In the seedy, succulent world of online houseplant obsessives


Summer Reading: Houseplants have become celebrities, charging huge, hard-fought fees in digital markets. Steph Matuku, a household foliage addict, washes away the dirt.

First published on February 14, 2021

I I am writing this surrounded by a fittonia, two monsteras, three dracaenas and a golden pothos. If you know what I’m talking about, congratulations, you are my people. If you don’t, where the hell have you been?

Covid-19 has spawned many new and exciting trends – especially in the lands outside of Aotearoa, where half-hearted lockdowns have been longer and more frequent, and people are stuck at home doing nothing else what to do with TikTok videos and plan insurgencies. Mental health issues such as depression and agoraphobia have skyrocketed, heralding a massive renewed interest in indoor plants. They’re pretty, they’re responsive, they improve air quality, and they’ll give a little taste of nature without ever having to brave the germ-laden and angst-laden atmosphere of The Great Outdoors.

They should no longer be pushed over the fridge and forgotten until their leaves are as dusty and wilted as Judith Collins’ opinions on women’s rights on the marae. Houseplants have become celebrities, charging huge fees, hotly contested on Trade Me, featured on the front page of Reddit, and admired in hundreds of Facebook groups. Just search for the indoor plants hashtag on Instagram. Now find out how many followers you have. Plants – brainless life forms – are more popular than you ever will be. Sorry.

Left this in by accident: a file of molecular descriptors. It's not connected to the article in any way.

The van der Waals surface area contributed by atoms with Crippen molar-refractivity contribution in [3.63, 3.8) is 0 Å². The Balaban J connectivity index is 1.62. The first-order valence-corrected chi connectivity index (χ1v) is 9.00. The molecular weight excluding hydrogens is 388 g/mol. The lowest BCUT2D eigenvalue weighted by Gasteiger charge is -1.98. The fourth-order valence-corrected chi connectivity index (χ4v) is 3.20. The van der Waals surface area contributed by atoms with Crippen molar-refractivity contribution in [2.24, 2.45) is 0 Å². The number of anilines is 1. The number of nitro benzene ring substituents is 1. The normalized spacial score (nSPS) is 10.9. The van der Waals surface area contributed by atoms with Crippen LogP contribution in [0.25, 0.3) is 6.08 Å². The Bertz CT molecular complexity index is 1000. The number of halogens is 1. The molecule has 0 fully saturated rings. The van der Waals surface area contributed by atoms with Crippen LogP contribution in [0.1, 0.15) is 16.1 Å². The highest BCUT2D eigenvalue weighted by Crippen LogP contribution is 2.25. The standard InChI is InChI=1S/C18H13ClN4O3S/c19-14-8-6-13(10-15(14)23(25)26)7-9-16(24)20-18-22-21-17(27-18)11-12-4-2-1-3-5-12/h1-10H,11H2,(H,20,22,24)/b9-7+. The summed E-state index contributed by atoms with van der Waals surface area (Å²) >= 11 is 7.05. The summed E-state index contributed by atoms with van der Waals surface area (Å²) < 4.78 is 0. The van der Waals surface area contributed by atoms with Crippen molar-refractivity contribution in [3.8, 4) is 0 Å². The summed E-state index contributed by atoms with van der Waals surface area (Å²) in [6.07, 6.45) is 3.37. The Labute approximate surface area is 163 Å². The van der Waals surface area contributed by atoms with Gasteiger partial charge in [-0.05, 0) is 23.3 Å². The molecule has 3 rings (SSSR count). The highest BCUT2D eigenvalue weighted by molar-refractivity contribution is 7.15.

Plant people assign genera, names, and personality traits to their plants. They bring their plants and pets together to take group family photos. They debate the advantages of one potting mix over another, feverishly trading recipes containing freshly dug imitation peat moss, shredded organic bark fiber, and coarse river sand untouched by human hands. because branded blends just aren’t good enough. They flagellate themselves with grief and guilt if a leaf tip turns yellow, and buy a party cake if a new bud appears. They’re embarking on huge DIY craft projects, turning Ikea shelves into sleek indoor glass greenhouses with grow lights, heaters, misters, and humidifiers, especially for their wayward drama queens. They post photos of cracked pots and tangled plant roots, lovingly tagging them as ‘#rootporn’.

Their plants are their babies – pampered and adored – especially by Americans for whom having a real baby means being skinned and ruined by medical and educational expenses from pre-birth until the day they die. Fears of imminent and indiscriminate death from a pandemic made them want to nurture a life they can largely control. And where America is going, so our influencers are following, posting glamorous, multi-filtered snaps of glistening monsteras and graceful palm trees spouting from K-Mart wicker baskets, and monkey-headed vines dripping from hanging macrame-style racks. 1970s, a welcoming living contrast to the corpse – like stiff white sofas and blond wood coffee tables emblazoned with an unopened book on racial feminism, and a matching Bridgerton teacup and saucer with a biccy (no fat, no sugar, no flavor) on the side.